Ali Mourtada spent all offseason perfecting his kicks from the wider Canadian hash marks but when he arrived at Investors’ Group Field in Winnipeg this week, there were entirely new lines painted on the turf.
From the outside, it would appear that the CFL’s recent rule change was something of a cruel practical joke played on the Blue Bombers’ second-year field goal kicker. The 31-year-old lost his job ahead of the team’s Grey Cup run last season after going 8-of-15 from distance, struggles that were frequently blamed on adjusting to different field dimensions on the fly.
Now that he’s mastered his approach, all the offseason effort was for naught. In metaphorical terms, you could say the league moved the goalposts, but at least those remain in the same spot.
“Part of me wanted [the hash marks] to be wider because I spent so much time out there, but all these things are out of my control,” Mourtada acknowledged following the final day of Bombers’ rookie camp. “Wherever it’s at now, I’m looking forward to getting out there.”
The change is likely to be a blessing for many young American kickers, making for a smoother transition from one style of football to another and a much more direct trajectory through the uprights. Had it happened a year earlier, Mourtada’s first five CFL games needn’t have been so rocky, drawing the ire of an entire fan base and prompting the team to bring in NFL free agent Sergio Castillo to get them over the championship hump.
In this alternate reality, perhaps it’s the kid from Sierra Leone, who battled his way through the Arena football ranks, that hits all five of his field goals and becomes the unsung hero of an overtime Grey Cup victory. The thought is tantalizing, but Mourtada wouldn’t trade his journey for anything.
“I don’t wish it would’ve happened last year. I think last year really allowed me to grow and that’s necessary,” he explained. “Especially as a kicker, you have to go through that. Kind of get forged in the fire and then come out and be strong. I would never change anything because I think that allowed me to become who I want to be and who I’m meant to be.”
The experience allowed him to grow as a person and an athlete — while developing a thick skin for outside criticism — something that caused Bombers’ head coach Mike O’Shea to take notice. The long-time special teams coordinator saw a player with all the right tools to be a successful CFL kicker, bringing him back for a second season and a shot at the starting job even after so many kicks sailed past the uprights.
“He didn’t get some of the results he wanted, but when you watched the work, you watched the effort he put in, you watched the ease at which he put in that effort, it wasn’t like he was grasping and struggling and changing a bunch of different things all the time. He was just going about his business,” O’Shea told reporters Friday.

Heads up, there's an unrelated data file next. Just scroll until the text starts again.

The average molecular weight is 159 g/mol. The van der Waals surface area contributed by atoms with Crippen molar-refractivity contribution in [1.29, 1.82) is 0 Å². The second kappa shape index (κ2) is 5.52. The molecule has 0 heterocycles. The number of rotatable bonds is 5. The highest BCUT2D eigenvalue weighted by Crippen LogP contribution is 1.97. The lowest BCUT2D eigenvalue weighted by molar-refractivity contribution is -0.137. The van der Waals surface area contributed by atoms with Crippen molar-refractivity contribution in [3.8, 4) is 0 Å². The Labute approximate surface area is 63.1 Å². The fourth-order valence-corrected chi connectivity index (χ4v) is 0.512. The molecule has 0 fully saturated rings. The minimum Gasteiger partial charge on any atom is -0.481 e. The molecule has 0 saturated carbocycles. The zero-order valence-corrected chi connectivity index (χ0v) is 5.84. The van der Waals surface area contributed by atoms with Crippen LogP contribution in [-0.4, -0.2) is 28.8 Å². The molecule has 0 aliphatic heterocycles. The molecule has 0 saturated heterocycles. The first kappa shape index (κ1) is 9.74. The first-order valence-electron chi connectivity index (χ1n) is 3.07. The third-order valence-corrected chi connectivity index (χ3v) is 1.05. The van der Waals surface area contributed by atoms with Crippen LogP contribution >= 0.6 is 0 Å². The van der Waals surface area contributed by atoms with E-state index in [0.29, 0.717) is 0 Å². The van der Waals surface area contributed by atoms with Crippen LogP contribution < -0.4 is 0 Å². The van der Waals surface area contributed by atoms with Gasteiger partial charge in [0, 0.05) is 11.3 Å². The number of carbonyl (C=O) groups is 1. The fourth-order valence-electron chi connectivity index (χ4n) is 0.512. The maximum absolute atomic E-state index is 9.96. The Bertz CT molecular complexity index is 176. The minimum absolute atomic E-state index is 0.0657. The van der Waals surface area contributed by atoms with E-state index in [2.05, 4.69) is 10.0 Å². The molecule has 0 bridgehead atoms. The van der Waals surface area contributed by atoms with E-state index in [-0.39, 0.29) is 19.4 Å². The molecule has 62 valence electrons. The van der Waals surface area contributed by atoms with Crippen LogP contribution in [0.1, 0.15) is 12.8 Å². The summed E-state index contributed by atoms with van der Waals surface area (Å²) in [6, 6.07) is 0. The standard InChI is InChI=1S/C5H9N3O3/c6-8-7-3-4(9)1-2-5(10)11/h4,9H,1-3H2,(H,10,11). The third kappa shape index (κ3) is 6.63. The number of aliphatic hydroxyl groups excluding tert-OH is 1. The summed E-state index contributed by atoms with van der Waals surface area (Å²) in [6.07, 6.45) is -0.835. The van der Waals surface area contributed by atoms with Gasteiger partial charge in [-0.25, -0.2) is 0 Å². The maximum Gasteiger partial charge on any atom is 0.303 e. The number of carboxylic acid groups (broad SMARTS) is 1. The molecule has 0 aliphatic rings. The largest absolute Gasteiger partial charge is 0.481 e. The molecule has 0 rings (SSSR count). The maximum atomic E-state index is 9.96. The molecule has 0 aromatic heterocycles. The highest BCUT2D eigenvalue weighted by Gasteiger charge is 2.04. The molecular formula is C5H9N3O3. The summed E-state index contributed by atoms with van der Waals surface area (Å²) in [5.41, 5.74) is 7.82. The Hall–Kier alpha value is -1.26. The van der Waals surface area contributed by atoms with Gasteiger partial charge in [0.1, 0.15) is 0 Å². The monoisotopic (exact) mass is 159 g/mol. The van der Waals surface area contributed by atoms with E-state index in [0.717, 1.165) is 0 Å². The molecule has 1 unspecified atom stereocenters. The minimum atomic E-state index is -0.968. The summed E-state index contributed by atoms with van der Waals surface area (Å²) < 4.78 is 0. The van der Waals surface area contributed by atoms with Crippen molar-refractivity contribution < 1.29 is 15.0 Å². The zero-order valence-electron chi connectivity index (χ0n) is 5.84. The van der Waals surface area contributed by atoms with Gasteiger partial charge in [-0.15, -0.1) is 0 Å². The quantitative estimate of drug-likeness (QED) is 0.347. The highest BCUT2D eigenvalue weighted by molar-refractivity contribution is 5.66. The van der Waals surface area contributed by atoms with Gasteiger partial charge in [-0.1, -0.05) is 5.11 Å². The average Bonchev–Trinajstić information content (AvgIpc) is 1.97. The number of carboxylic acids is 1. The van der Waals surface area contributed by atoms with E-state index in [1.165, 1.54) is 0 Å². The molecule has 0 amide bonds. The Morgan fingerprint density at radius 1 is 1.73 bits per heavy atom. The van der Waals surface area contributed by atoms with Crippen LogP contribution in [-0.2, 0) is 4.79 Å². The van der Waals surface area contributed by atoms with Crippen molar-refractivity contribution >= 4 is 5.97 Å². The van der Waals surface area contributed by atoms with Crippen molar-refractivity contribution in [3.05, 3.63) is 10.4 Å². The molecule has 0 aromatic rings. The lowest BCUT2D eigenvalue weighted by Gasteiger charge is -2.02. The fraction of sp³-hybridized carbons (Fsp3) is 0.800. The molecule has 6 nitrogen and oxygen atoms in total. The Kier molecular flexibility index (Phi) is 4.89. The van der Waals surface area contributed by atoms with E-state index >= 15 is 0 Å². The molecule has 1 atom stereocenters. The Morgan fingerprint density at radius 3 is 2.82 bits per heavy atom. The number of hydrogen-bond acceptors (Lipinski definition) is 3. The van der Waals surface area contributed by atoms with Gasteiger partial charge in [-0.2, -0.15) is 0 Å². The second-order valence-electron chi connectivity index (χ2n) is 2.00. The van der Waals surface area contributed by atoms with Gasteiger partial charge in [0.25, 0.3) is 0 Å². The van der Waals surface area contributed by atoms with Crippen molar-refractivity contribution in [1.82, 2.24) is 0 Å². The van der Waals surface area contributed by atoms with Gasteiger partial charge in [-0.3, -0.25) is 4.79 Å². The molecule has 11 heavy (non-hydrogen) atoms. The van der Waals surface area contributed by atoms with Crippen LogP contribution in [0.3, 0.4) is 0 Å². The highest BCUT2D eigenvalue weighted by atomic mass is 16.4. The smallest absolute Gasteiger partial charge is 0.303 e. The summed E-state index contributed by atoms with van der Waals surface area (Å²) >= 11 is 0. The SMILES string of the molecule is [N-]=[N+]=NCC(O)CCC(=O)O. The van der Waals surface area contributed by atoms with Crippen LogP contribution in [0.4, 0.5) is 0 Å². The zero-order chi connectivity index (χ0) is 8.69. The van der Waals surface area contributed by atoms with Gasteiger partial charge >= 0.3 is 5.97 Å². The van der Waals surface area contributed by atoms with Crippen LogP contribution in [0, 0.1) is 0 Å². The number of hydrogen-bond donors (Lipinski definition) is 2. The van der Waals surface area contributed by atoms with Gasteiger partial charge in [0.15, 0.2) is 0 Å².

“Do you want to see the ball go through the uprights? Yep. That’s the end goal, but I’ve seen other kickers whose process varies daily and they don’t have a real good idea on how to go through the practice week and how to do it professionally. Whereas Ali is at a spot where everything looked just fantastic in terms of how he was going about his daily business and his mindset was spot on.”
“In my mind, when you take that all into account, when you look at the bigger picture and not just on outcome, it’s pretty easy to bring him back.”
As it stands now, Mourtada is in a two-horse race for the kicking job to begin camp, with second-year Canadian Marc Liegghio his only competition. Neither could hold down the place-kicking duties last season and Bombers’ fans aren’t likely to be comfortable with that situation anytime soon, but the early returns on Mourtada’s second chance are promising.
With 80 kilometre per hour winds buffeting practice Friday, the team’s pint-sized redemption story wasn’t blown off course and drew rave reviews from his coach.
“Ali was unbelievable today,” O’Shea stressed. “As I said to him, it can be colder and it can get rainy, but, in terms of wind, that was as challenging a wind day as you’re going to find. He made a very high percentage of his kicks and he looked good doing it.”
While all of Mourtada’s work on the hash marks this spring can be thrown out the window, his training against the elements clearly served him well. The Arizona resident became something of a storm chaser to prepare for his Winnipeg return and felt quite at home in the adverse conditions.
“I’ve kicked so much at so many different fields that when the wind’s blowing, I would know if I wanted to work directly into the wind what field to go to and if I wanted to work with a wind left to right, I knew where to go too,” Mourtada chuckled. “The more practice you get in there, the more you understand the kind of ball that you hit and the better off you’re going to be.”
The same can be said about the storm he endured last season. How much better he’s become as a result is the only question that Bombers fans want answered this pre-season.